Protein marker in response to brain cancer therapy

An extremely powerful MRI scanner was used to image proteins in the brain of cancer patients and has shown that protein content correlates with treatment…

3D rendering of a brain

Brain tumors vary widely in how they respond to treatment. However, early assessment of therapy response is essential in order to choose the best possible treatment for the patient. Scientists from the German Cancer Research Center (DKFZ) have now been able to show in a study using non-invasive high-resolution 7-Tesla MRI scans that the protein content of tumors correlates with response to treatment and survival.

Glioma is the most common type of brain tumor in adults. This non-neuronal type of tumor arises from glial cells – the cells that support and nourish neurons. The term “glioma” comprises a whole number of brain tumors that vary widely in grade. Some are benign and can be removed completely by surgery. In others, chemotherapy and/or radiotherapy is necessary in addition to surgical removal.

In about half of all glioma patients, an extremely malignant form of the tumor is diagnosed.

“Malignant gliomas respond very diversely to treatment,” said Daniel Paech from the German Cancer Research Center (DKFZ). “In some of the cases, postoperative radiotherapy and chemotherapy are more effective than in others. And whether the tumor has in fact responded to treatment cannot be told before the first follow-up care exam six weeks after treatment ends.”

In order to choose the best possible treatment strategy for the patient right from the start, it would be advantageous to be able to assess a brain tumor’s aggressiveness and future response to therapy already at the time of diagnosis.

In their present study, Paech and his colleagues from Heidelberg University Hospital have now shown that this look into the future, which is so critical for individual therapy planning for glioma patients, in fact seems possible. They used an extremely powerful 7-Tesla MRI scanner to image proteins in the brains of glioma patients. To do so, they exploited the so-called CEST effect, a chemical exchange effect between the proteins and free water in tissue. No contrast agents are needed for this examination.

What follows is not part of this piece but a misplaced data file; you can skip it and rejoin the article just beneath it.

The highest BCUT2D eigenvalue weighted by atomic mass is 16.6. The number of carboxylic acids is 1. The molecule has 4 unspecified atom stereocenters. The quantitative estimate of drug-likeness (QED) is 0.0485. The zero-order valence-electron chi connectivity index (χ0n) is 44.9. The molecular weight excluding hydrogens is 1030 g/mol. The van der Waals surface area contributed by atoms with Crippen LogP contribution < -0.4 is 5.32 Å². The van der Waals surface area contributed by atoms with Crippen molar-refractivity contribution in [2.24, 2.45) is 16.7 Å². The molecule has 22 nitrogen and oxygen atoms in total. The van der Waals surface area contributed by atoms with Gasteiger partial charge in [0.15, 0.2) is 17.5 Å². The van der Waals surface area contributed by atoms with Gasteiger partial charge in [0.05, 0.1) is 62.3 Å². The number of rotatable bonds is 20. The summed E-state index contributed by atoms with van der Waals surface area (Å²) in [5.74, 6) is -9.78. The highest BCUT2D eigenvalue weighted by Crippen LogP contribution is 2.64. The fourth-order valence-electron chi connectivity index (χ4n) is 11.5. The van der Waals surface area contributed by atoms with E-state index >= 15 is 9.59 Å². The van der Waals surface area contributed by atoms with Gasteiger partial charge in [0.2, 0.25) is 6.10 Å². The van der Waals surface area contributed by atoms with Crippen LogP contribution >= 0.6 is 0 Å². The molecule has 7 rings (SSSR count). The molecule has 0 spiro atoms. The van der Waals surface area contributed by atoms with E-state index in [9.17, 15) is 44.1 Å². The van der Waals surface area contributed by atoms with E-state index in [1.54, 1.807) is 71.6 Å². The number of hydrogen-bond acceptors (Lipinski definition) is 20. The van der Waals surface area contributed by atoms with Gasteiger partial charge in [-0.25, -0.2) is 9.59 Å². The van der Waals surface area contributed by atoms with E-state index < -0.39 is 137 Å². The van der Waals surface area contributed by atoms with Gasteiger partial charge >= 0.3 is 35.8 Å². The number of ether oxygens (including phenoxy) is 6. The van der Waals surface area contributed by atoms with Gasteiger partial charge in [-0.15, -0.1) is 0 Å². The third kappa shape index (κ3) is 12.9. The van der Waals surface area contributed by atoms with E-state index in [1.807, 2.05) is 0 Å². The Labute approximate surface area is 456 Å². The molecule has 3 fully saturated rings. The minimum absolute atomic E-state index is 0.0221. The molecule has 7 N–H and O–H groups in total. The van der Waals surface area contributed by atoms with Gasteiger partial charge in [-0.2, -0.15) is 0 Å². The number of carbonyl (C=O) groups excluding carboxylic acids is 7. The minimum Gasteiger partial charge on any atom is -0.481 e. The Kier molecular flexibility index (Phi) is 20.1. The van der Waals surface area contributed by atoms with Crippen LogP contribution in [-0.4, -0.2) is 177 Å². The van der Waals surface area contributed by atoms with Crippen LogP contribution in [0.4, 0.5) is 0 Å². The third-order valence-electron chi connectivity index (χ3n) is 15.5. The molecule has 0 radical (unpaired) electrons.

Paech explains: “Cancer cells grow in an uncontrolled manner, producing proteins along the way in an equally uncontrolled manner. Our study shows that the protein signal measured in the MRI image is a biomarker that is associated with survival as well as with treatment response of patients: The stronger the protein signal, the poorer the prognosis.”

If the MRI image at diagnosis shows that the tumor has a tendency to grow rapidly, it would be possible to choose, depending on other factors such as the patient’s age, a more intensive therapy from the start in order to improve the patient’s chances.

The 7-Tesla MRI machine that was used for the present study is only available at a small number of research locations. Fewer than 100 of these scanners, which weigh 25 tons and cost over €10 million, are running worldwide. They generate a magnetic field with a strength of 7 Tesla. Conventional MRI scanners used in hospitals have a strength of 1.5 or 3 Tesla. Paech and his DKFZ colleagues from the groups led by Heinz-Peter Schlemmer, Mark Ladd and Peter Bachert are therefore already planning the next study. In a prospective study, they plan to examine in a larger patient group whether protein measurement is also possible using a less powerful MRI scanner.

“If a 3-Tesla MRI machine can equally measure the elevated protein expression in the tumor, then our results may be used broadly to enhance diagnostics in glioma patients, because 3-Tesla machines are available in many hospitals,” said Paech.

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